Losing fat is a healthier goal than losing weight, as weight loss can include water and muscle loss (ten).

Maintaining muscle is important for maintaining healthy blood sugar levels, controlling inflammation, and maintaining your mobility as you age (11, 12).

While a standard scale cannot tell the difference between weight loss and fat loss, you can increase the likelihood of weight loss as fat by eating a lot of protein and creating a calorie deficit by exercising more. of physical activity and reducing your overall calorie intake. (13, 14).


All fat loss is weight loss, but not all weight loss is fat loss. Fat loss is a healthier goal because it prioritizes fat loss over muscle or water loss.

The evidence to support dieting for lasting weight loss is far from convincing.

An older review of 29 studies found that participants who lost weight through diet regained more than half the weight they lost in 2 years, and by 5 years they had regained more than 80% of the weight they had lost (15).

However, these stats shouldn’t stop you from focusing on your diet and losing weight to improve your health or self-image.

Moreover, diets are only effective if they allow the development of healthy and sustainable behaviors.

Here are some diet and lifestyle tips that can help prevent weight gain (16, 17, 18, 19):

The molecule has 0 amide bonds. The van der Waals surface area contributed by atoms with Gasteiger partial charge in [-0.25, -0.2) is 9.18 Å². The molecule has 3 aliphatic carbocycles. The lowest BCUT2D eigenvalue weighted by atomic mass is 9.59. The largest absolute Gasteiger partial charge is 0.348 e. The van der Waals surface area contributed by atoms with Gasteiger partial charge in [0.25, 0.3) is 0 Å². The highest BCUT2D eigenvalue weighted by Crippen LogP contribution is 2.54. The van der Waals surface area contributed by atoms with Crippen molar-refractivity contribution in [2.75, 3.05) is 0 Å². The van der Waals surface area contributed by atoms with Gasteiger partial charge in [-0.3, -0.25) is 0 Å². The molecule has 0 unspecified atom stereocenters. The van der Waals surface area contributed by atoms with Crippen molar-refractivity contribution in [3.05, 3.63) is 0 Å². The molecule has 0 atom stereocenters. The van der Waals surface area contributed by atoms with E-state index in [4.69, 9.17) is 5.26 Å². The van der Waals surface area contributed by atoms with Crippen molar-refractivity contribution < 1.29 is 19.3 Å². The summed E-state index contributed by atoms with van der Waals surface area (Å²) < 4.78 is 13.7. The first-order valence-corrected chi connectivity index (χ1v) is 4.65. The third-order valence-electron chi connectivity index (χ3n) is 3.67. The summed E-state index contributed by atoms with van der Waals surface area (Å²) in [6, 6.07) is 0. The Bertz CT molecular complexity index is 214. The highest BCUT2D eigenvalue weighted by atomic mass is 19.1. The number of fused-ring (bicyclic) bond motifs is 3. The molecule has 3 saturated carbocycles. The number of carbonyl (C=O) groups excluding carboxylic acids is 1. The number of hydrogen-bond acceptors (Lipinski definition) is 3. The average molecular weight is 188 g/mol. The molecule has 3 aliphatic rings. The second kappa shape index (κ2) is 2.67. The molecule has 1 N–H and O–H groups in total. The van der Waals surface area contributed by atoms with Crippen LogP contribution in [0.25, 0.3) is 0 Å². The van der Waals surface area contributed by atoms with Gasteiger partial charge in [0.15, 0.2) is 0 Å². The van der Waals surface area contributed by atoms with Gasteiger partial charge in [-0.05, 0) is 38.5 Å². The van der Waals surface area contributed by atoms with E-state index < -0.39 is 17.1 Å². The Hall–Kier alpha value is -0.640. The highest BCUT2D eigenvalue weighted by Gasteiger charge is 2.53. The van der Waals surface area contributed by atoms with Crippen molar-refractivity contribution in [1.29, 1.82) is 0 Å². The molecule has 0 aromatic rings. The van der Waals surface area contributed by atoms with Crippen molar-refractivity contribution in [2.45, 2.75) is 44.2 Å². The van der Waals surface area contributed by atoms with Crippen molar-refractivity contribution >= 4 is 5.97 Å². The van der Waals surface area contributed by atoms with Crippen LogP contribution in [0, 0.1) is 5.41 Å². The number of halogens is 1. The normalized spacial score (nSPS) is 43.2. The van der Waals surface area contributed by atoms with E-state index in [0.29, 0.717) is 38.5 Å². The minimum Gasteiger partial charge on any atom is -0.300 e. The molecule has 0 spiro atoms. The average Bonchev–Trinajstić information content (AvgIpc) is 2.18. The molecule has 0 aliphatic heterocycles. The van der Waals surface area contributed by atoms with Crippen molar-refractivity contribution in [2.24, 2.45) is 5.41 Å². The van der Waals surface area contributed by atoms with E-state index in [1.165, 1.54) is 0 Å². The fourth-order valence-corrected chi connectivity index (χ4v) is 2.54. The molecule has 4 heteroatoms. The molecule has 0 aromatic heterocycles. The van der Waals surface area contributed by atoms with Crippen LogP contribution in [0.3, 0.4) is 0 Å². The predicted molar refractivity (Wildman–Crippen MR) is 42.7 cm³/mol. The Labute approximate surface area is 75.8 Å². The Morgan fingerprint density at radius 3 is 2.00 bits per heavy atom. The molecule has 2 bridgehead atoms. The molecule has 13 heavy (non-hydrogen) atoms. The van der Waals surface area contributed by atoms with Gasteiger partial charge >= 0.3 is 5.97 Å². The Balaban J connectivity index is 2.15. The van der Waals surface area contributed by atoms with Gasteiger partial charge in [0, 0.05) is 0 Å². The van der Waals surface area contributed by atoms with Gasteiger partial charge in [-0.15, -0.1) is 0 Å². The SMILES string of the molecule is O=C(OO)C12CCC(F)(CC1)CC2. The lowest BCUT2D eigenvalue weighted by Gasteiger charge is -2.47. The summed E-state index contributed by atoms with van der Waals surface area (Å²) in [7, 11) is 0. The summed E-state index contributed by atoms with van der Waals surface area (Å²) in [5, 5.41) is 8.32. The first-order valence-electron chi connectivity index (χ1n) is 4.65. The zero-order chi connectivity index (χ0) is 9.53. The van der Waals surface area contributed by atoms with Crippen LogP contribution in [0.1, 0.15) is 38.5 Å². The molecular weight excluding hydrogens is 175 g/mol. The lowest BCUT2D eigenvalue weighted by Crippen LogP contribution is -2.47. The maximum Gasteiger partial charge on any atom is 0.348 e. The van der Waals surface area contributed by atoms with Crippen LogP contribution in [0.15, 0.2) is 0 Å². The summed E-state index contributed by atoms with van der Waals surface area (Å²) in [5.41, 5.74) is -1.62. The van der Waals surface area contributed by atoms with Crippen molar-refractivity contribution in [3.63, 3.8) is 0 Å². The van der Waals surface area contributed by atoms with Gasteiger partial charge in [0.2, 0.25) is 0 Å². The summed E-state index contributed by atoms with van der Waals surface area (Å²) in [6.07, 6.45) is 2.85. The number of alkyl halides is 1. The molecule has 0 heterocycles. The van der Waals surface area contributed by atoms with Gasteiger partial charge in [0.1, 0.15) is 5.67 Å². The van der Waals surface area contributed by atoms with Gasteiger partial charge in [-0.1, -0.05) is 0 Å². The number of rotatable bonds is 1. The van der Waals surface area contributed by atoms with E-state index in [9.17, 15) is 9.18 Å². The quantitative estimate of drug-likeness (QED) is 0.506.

• Practice self-monitoring behaviors, such as monitoring your diet and exercise. Tracking your calorie intake and exercise increases self-awareness of your behaviors and how those behaviors affect your weight loss goals.
  • Find an activity that you enjoy. Exercise comes in many forms, such as riding a bike, walking, swimming, climbing stairs, or playing outside with your children. Find an activity that you enjoy and do it often.
  • Have healthy foods like fruits and vegetables available at home. If you have more healthy foods like fruits and vegetables in your home instead of highly processed snacks like crisps and soda, the decision to eat healthy is already made for you.
  • Focus on sleep and reduce stressors over which you are in control. Lack of sleep and many life stressors can sabotage your weight loss goals. Establish healthy sleep patterns and try to learn ways to ease your worries about things you can’t control.
  • Fill your plate with whole foods. Choose whole, minimally processed foods like fruits, vegetables, whole grains, and lean meats. These foods can help you feel full and provide your body with the nutrients it needs to support weight loss and your health.


Developing and maintaining healthy eating and lifestyle habits are the keys to preventing weight gain.

You tend to lose the most weight and notice the most physical changes during the first stage of weight loss.

In the second stage of weight loss, you lose weight at a slower rate, but most of the weight you lose comes from fat rather than stored carbohydrates, protein, and water.

The most important weight loss factors include adopting sustainable, healthy eating and exercise habits that you enjoy doing over the long term.